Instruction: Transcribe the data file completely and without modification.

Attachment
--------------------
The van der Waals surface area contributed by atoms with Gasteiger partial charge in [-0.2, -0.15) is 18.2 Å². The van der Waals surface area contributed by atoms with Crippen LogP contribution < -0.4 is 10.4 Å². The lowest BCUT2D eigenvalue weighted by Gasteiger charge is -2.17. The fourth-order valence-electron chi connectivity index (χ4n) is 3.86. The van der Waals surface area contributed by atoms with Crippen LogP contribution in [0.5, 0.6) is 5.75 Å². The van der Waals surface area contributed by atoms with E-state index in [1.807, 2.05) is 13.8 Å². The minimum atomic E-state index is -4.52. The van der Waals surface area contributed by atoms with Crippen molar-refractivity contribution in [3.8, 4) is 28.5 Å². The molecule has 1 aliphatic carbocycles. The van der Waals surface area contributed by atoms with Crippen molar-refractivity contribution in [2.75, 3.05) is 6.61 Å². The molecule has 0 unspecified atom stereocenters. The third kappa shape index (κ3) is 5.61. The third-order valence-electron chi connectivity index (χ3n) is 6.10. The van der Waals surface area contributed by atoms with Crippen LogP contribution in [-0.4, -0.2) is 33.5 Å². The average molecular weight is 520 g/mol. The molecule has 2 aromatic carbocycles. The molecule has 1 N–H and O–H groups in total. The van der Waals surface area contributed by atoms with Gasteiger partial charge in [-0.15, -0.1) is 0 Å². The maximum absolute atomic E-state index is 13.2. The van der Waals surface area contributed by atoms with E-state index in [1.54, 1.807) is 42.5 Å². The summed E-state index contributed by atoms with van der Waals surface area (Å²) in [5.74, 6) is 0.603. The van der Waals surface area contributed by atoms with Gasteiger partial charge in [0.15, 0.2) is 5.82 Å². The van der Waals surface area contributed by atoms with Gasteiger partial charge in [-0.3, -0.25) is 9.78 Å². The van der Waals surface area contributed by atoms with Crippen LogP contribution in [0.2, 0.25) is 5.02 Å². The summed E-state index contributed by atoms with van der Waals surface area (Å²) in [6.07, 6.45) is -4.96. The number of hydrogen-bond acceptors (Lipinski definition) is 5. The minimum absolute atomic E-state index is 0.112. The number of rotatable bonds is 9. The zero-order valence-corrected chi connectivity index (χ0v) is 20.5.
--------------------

The van der Waals surface area contributed by atoms with Gasteiger partial charge in [-0.2, -0.15) is 18.2 Å². The van der Waals surface area contributed by atoms with Crippen LogP contribution < -0.4 is 10.4 Å². The lowest BCUT2D eigenvalue weighted by Gasteiger charge is -2.17. The fourth-order valence-electron chi connectivity index (χ4n) is 3.86. The van der Waals surface area contributed by atoms with Crippen LogP contribution in [0.5, 0.6) is 5.75 Å². The van der Waals surface area contributed by atoms with E-state index in [1.807, 2.05) is 13.8 Å². The minimum atomic E-state index is -4.52. The van der Waals surface area contributed by atoms with Crippen molar-refractivity contribution in [3.8, 4) is 28.5 Å². The molecule has 1 aliphatic carbocycles. The van der Waals surface area contributed by atoms with Crippen molar-refractivity contribution in [2.75, 3.05) is 6.61 Å². The molecule has 0 unspecified atom stereocenters. The third kappa shape index (κ3) is 5.61. The third-order valence-electron chi connectivity index (χ3n) is 6.10. The van der Waals surface area contributed by atoms with Crippen LogP contribution in [-0.4, -0.2) is 33.5 Å². The average molecular weight is 520 g/mol. The molecule has 2 aromatic carbocycles. The molecule has 1 N–H and O–H groups in total. The van der Waals surface area contributed by atoms with Gasteiger partial charge in [-0.15, -0.1) is 0 Å². The maximum absolute atomic E-state index is 13.2. The van der Waals surface area contributed by atoms with E-state index in [1.54, 1.807) is 42.5 Å². The summed E-state index contributed by atoms with van der Waals surface area (Å²) in [5.74, 6) is 0.603. The van der Waals surface area contributed by atoms with Gasteiger partial charge in [0.15, 0.2) is 5.82 Å². The van der Waals surface area contributed by atoms with Gasteiger partial charge in [-0.3, -0.25) is 9.78 Å². The van der Waals surface area contributed by atoms with Crippen LogP contribution in [0.2, 0.25) is 5.02 Å². The summed E-state index contributed by atoms with van der Waals surface area (Å²) in [6.07, 6.45) is -4.96. The number of hydrogen-bond acceptors (Lipinski definition) is 5. The minimum absolute atomic E-state index is 0.112. The number of rotatable bonds is 9. The zero-order valence-corrected chi connectivity index (χ0v) is 20.5.